Veritas Est Rock

Paul Karner

My Chemical Romance was probably one of the last bands one would expect to push for super-stardom. However, with the release of their most recent album “The Black Parade,” the previously angst-ridden, make-up-smeared pop-punk band has cast themselves in a new light.
Front man Gerard Way has been anything but bashful with his ambitions of making music that is Important (capital “I”), and joining the ranks of rock legends such as Queen and David Bowie.
Surprisingly, critics have been remarkably receptive of the new and improved MCR despite their seemingly wild ambitions. It’s less surprising, however, after listening to the record.
The 12 tracks on “The Black Parade” are literally overflowing with epic songwriting and throwback rock and roll that is screaming to be let loose in an arena somewhere. Just as it was impossible to envision songs from their previous release “Three Cheers for Sweet Revenge” (2004, Reprise) anywhere but small clubs and possibly the Warped Tour stage, “Parade” is an album that was written for the big stage and a big audience.
The album – a concept album centered on a terminally ill cancer patient – traverses between swelling power ballads, morbid laments, and straight up pop punk. In the case of the title track, all of these happen back to back in the same song.
The intensity of Way’s biting vocals serves as the glue throughout the album, tying the album’s schizophrenic construction together into something unmistakably My Chemical Romance. With layers of auxiliary instruments – and even the guest appearance of Liza Minnelli – “The Black Parade” is a no-holds-barred effort by an underground band to lay claim to the big stage once and for all.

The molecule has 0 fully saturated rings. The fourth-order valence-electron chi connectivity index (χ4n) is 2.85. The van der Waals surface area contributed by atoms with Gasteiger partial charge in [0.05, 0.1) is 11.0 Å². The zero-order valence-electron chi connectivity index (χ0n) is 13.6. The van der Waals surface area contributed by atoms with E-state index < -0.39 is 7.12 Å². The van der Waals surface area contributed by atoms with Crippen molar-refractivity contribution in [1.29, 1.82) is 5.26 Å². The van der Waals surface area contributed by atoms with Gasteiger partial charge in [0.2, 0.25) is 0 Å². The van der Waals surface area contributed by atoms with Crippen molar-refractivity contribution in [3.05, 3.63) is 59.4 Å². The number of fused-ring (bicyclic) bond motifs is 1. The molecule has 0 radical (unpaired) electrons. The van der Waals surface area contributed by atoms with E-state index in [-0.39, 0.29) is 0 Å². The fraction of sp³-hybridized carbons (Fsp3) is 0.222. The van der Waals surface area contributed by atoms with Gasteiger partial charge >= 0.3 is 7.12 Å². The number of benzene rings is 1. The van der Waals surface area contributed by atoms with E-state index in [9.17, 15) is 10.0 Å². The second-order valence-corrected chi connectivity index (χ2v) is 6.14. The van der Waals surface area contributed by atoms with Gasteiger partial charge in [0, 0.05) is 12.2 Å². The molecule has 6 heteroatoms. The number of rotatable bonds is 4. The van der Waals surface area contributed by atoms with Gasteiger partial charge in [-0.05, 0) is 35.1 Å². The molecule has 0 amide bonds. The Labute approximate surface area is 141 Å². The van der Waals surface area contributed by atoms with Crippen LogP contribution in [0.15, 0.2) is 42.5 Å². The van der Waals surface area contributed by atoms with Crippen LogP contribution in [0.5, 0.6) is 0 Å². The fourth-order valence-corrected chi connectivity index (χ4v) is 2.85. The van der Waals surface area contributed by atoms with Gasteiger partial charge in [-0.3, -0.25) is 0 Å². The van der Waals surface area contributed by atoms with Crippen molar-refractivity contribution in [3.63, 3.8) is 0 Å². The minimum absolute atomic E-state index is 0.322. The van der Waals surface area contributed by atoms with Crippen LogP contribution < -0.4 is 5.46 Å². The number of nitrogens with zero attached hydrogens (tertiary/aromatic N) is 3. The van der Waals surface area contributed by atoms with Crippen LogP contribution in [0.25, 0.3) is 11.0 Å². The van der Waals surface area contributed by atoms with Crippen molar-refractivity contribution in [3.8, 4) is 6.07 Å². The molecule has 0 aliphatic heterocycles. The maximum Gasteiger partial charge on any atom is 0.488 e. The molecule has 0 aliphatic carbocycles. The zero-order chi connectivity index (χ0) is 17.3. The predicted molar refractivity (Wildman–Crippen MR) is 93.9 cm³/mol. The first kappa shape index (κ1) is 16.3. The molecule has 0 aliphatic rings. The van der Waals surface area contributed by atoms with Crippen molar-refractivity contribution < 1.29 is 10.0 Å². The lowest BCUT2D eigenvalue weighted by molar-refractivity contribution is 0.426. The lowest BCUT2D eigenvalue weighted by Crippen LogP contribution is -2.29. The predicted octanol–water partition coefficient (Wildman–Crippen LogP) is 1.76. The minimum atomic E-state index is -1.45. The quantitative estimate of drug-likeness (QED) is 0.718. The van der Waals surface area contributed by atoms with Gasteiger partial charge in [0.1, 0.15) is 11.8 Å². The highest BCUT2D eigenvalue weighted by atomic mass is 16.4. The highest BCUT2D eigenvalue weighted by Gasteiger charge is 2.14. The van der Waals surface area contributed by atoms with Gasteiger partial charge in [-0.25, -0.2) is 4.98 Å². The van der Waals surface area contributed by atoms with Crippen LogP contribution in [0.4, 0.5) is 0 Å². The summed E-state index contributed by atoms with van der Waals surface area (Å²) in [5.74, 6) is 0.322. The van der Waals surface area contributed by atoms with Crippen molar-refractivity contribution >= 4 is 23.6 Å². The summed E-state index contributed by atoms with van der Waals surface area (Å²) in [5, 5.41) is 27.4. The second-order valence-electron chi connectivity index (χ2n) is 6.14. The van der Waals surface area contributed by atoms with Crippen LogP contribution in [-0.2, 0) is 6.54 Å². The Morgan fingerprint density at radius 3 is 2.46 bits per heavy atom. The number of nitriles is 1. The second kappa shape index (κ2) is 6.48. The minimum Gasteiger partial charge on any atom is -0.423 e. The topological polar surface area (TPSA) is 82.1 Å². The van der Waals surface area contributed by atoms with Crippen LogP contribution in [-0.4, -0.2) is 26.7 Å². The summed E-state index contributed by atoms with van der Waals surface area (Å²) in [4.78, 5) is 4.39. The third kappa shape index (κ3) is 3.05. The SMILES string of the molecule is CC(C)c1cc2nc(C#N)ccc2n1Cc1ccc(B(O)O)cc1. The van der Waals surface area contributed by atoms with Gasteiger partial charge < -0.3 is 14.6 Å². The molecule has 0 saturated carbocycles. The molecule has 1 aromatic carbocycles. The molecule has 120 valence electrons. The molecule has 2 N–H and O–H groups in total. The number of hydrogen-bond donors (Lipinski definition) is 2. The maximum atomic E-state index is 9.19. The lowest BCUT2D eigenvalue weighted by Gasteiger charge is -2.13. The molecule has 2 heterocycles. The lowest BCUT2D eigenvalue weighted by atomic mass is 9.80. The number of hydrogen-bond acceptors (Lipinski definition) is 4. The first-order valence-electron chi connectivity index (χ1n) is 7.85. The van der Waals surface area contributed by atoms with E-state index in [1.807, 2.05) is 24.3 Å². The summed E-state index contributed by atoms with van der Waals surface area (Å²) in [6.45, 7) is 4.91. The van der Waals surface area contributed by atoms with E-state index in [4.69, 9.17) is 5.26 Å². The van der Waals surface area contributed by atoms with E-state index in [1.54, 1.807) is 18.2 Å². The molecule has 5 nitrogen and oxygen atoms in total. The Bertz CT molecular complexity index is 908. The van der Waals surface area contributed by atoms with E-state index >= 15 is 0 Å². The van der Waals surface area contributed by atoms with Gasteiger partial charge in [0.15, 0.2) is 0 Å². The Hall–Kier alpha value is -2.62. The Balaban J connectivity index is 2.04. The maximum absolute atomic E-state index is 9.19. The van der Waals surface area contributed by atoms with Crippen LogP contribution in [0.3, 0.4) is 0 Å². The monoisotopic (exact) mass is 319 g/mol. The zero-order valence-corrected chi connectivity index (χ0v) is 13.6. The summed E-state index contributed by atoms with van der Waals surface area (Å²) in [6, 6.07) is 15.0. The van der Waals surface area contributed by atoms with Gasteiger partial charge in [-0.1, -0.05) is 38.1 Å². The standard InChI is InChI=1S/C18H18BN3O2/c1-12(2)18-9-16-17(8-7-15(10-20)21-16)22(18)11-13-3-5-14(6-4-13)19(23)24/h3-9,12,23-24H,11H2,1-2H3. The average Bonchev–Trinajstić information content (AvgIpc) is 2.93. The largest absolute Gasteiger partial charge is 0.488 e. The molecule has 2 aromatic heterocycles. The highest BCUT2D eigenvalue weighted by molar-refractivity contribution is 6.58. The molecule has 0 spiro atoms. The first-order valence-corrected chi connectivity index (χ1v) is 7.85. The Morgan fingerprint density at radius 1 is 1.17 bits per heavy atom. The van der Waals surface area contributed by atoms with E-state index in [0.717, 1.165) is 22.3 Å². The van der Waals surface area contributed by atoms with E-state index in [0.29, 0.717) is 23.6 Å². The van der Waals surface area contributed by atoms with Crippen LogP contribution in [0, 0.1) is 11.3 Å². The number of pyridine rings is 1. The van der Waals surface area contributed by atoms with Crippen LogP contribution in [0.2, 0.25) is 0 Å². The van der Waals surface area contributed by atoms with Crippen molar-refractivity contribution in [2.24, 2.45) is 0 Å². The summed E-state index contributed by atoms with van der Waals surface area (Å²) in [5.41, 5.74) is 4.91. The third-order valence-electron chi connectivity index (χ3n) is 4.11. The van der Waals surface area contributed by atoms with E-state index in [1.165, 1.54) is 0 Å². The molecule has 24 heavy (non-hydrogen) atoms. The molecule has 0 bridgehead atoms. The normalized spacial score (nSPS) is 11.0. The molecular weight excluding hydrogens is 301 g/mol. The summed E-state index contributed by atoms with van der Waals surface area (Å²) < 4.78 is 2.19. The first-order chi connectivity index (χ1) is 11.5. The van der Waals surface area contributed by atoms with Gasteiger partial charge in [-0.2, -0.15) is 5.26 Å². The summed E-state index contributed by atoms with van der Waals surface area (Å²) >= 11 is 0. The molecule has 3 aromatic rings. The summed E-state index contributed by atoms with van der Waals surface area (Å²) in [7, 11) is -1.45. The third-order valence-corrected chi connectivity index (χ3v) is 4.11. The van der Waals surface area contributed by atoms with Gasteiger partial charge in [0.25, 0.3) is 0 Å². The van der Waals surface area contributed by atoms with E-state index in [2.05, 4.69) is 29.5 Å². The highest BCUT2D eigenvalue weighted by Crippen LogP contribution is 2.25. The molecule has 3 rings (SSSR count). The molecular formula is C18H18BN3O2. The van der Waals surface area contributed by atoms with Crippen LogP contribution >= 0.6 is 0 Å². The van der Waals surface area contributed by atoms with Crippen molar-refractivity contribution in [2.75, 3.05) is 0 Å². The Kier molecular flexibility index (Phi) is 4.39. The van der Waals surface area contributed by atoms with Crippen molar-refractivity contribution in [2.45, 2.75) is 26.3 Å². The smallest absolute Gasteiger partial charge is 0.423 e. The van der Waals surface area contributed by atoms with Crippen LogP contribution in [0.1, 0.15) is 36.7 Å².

As a rock fan, I can admit I’ve wondered when our generation will find its answer to the Beatles, Bob Dylan, or even Queen. There seems to be an unconquerable disparity between the sold-out arenas of today and the rock legends of decades past that are perpetually inspiring artists since their time.
The point where “The Black Parade” fails me is where it fails to look forward. While the album is undoubtedly epic and a notable accomplishment for this band, it seems to gain much of its depth from the all-too-apparent references to rock albums from decades ago.
The album doesn’t so much blend the styles and sounds of their diverse influences, but rather juxtaposes them in a somewhat forced attempt to conjure up images of greatness merely by association. Simply put, “The Black Parade” seems to take the safest route to becoming rock superstars, and rock and roll has never made any great strides by artists treading lightly.

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